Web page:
How We Dummies Succeed
If you're looking for the action in education, forget the Ivy League. Talk instead to Anthony Zeiss, president of Central Piedmont Community College in Charlotte. It has six campuses and 70,000 students taking classes in everything from remedial English to computer networking. With about 12 million students, the nation's 1,200 community colleges help answer this riddle: Why do Americans do so badly on international educational comparisons and yet support an advanced economy?
At this back-to-school moment, the riddle is worth pondering. Those dismal comparisons aren't new. In 1970, tests of high school seniors in seven industrial countries found that Americans ranked last in math and science. Today's young Americans sometimes do well on these international tests, but U.S. rankings drop as students get older. Here's a 2003 study of 15-year-olds in 39 countries: In math, 23 countries did better; in science, 18. Or consider a 2003 study of adults 16 to 65 in six advanced nations: Americans ranked fifth in both literacy and math.
In trying to explain the riddle, let me offer a distinction between the U.S. school system and the American learning system .
The school system is what most people think of as "education." It consists of 125,000 elementary and high schools and 2,500 four-year colleges and universities. It has strengths (major research universities) and weaknesses -- notably, lax standards. One reason that U.S. students rank low globally is that many don't work hard. In 2002, 56 percent of high school sophomores did less than an hour of homework a night.
The American learning system is more complex. It's mostly post-high school and, aside from traditional colleges and universities, includes the following: community colleges; for-profit institutes and colleges; adult extension courses; online and computer-based courses; formal and informal job training; self-help books. To take a well-known example: The for-profit University of Phoenix started in 1976 to offer workers a chance to finish their college degrees. Now it has about 300,000 students (half taking online courses and half attending classes in 163 U.S. locations). The average starting age: 34.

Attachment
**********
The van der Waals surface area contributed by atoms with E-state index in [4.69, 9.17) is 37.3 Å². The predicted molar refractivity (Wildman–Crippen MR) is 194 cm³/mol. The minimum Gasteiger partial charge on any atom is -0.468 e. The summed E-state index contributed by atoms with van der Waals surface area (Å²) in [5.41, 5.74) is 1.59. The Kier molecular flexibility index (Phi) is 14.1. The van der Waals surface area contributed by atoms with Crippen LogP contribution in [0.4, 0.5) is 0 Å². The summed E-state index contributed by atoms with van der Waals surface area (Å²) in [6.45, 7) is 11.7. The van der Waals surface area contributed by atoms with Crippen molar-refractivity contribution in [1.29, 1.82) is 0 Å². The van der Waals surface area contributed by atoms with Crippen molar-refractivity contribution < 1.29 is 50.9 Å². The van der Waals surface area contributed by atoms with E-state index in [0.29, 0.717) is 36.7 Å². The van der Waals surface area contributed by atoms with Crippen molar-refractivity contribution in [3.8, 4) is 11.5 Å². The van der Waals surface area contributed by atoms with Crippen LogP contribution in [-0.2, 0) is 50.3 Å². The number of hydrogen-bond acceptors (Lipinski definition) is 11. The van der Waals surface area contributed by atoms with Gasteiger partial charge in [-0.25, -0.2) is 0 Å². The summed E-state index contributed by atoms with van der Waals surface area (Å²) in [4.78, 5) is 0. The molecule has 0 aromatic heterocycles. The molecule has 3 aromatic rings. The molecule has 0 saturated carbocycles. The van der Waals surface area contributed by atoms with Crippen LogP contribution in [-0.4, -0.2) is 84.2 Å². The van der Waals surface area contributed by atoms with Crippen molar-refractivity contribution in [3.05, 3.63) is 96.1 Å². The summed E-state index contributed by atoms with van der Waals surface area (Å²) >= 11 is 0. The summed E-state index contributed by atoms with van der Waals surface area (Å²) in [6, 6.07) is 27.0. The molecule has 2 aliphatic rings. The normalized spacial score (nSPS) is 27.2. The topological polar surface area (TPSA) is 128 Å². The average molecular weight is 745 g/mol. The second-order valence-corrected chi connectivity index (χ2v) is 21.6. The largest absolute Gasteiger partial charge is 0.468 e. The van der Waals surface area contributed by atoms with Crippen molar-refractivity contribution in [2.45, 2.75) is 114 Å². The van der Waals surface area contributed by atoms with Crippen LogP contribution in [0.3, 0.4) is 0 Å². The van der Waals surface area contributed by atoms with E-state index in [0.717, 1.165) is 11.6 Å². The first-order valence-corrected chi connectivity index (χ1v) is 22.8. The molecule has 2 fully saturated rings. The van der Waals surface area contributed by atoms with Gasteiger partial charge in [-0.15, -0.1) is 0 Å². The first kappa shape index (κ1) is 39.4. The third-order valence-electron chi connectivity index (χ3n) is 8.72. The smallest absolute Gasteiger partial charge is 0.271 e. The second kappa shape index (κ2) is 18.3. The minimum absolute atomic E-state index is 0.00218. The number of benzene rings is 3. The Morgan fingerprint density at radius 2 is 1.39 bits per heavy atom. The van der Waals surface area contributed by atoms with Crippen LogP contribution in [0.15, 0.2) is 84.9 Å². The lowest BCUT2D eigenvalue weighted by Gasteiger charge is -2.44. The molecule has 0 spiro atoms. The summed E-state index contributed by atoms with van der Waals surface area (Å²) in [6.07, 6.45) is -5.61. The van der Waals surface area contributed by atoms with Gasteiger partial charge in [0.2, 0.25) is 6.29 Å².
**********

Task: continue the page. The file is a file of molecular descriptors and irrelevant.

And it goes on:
The American learning system has, I think, two big virtues.
First, it provides second chances. It tries to teach people when they're motivated to learn -- which isn't always when they're in high school or starting college. People become motivated later for many reasons, including maturity, marriage, mortgages and crummy jobs. These people aren't shut out. They can mix work, school and training. A third of community college students are over 30. For those going to traditional colleges, there's huge flexibility to change and find a better fit. A fifth of those who start four-year colleges and get degrees finish at a different school, reports Clifford Adelman of the Education Department. Average completion time is five years; many take longer.
Second, it's job-oriented. Community colleges provide training for local firms and offer courses to satisfy market needs. Degrees in geographic information systems (the use of global positioning satellites) are new. There's been an explosion in master's degrees -- most of them work-oriented. From 1971 to 2004, MBAs are up 426 percent, public administration degrees, 262 percent, and health degrees, 743 percent. About a quarter of college graduates now get a master's. Many self-help books are for work -- say, "Excel for Dummies." There are about 150 million copies of the "For Dummies" series in print.
Up to a point, you can complain that this system is hugely wasteful. We're often teaching kids in college what they should have learned in high school -- and in graduate school what they might have learned in college. Some of the enthusiasm for more degrees is crass credentialism. Some trade schools prey cynically on students' hopes and spawn disappointment. But these legitimate objections miss the larger point: The American learning system accommodates people's ambitions and energies -- when they emerge -- and helps compensate for some of the defects of the school system.
In Charlotte, about 70 percent of the recent high school graduates at Central Piedmont Community College need remedial work in English or math. Zeiss thinks his college often succeeds where high schools fail. Why? High school graduates "go out in the world and see they have no skills," he says. "They're more motivated." The mixing of older and younger students also helps; the older students are more serious and focused.
This fragmented and mostly unplanned learning system is a messy mix of government programs and private business. In some ways it compares favorably to other countries' more controlled governmental systems. Of course, that isn't an excuse for not trying to improve our schools. We would certainly be better off if more students performed better. Nor should it inspire complacency. "Other countries are picking up these models of community colleges and online learning," says Chester E. Finn Jr. of the Thomas B. Fordham Foundation, a research group.
But the American learning system partially explains how a society of certified dummies consistently outperforms the test scores. Workers and companies develop new skills as the economy evolves. The knowledge that is favored (specialized and geared to specific jobs) often doesn't show up on international comparisons that involve general reading and math skills. As early as the 1830s, Alexis de Tocqueville observed that Americans are addicted to practical, not abstract, knowledge. That's still true.